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Angela Tilby: Magic degree is not quite what it seems    

13 October 2023

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I WAS intrigued to learn that, from next year, the University of Exeter is to run an MA degree course in Magic and Occult Science. It is being offered to meet an apparent recent rise of interest in the occult, and should give students an opportunity to explore such topics as the Arthurian legends, witches and witchcraft, astrology, dragons in art and literature, and magical symbolism.

All fascinating stuff. Although some Christians might be moved to object, it would be good to explore how belief in spells, ghosts, and the occult continued to flourish, in spite of — and, indeed, sometimes alongside — church teaching.

From the signs of the zodiac to imps and gargoyles, there is occult symbolism in many cathedrals and churches. In literature and the arts, from Shakespeare to fairy tales, there are wicked witches, and innocent maidens, giants, spells, and incantations. C. S. Lewis set his Christian allegory of Narnia in a fantasy world of talking animals, ruled by a wicked witch. His friend and fellow novelist Charles Williams drew on occult and magical themes for what Lewis called his “supernatural thrillers”. In our own time, the Harry Potter novels and films enchant the children of the first generation of fans.

It is important to remember that even some of the sciences evolved from magic: there was alchemy before chemistry, astrology before astronomy. Many figures of the age of Enlightenment had interests in the occult; freemasonry, Rosicrucianism, and a host of other esoteric philosophies attracted people who, in the rest if their lives, assumed the primacy of reason.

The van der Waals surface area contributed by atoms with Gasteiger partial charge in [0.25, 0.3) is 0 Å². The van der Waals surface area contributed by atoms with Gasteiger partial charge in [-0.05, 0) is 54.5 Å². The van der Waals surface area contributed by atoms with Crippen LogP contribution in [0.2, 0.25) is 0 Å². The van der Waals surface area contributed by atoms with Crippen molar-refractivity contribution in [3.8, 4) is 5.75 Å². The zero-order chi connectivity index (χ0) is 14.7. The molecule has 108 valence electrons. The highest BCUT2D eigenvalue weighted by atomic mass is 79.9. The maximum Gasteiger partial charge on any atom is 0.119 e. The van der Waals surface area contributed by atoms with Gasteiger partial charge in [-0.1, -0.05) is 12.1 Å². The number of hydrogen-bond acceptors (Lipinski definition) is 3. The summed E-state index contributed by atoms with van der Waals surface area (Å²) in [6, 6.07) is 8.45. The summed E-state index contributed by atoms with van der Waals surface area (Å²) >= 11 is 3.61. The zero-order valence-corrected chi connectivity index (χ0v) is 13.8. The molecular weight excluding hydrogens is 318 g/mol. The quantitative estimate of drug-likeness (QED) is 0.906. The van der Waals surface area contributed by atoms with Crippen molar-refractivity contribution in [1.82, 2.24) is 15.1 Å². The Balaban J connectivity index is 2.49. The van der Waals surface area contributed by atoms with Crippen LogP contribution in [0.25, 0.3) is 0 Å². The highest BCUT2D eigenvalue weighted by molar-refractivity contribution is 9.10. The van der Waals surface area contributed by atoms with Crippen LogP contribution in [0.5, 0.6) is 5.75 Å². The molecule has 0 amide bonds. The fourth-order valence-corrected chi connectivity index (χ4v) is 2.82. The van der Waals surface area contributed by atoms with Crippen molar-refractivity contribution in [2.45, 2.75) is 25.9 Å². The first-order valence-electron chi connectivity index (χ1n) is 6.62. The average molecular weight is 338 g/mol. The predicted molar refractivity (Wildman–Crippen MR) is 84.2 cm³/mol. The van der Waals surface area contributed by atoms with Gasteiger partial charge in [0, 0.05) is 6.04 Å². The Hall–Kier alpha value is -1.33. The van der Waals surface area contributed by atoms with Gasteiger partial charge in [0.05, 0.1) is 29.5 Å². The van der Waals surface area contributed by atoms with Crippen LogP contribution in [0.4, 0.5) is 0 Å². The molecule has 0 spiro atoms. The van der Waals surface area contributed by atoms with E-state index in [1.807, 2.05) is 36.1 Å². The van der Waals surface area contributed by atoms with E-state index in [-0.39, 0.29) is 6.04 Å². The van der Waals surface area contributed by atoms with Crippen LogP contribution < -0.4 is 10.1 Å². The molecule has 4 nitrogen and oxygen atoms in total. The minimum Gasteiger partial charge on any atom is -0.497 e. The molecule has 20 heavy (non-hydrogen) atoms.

Having acknowledged all that, it is worth realising that this new degree is not quite what it seems. To start with, it is apparently to be located in the Institute of Arab and Islamic studies rather than that of literature or even religion (Exeter has a renowned Theology Department).

The course director, Dr Emily Selove, says that the degree will explore “alternative epistemologies”, which include “decolonisation, feminism, and anti-racism”. All of this suggests that the new degree is getting into the territory of “grievance studies”, in which academics are prepared to propose that traditional Western preoccupations with maths, science, and other subjects based on empiricism, logic, and reason are really no more than male, white, and colonialist attacks on other cultures.

Dr Selove suggests that the MA will “allow people to re-examine the assumption that the West is the place of rationalism and science, while the rest of the world is a place of magic and superstition”. I find this highly questionable: surely everyone knows how dependent the emergence of Western science was on Arab mathematics, medicine, and astronomy.

It is suggested that the new degree will equip students for jobs in counselling, museums, heritage and library work, the arts, and publishing — but not, alas, for teaching at Hogwarts, or membership of the Magic Circle.

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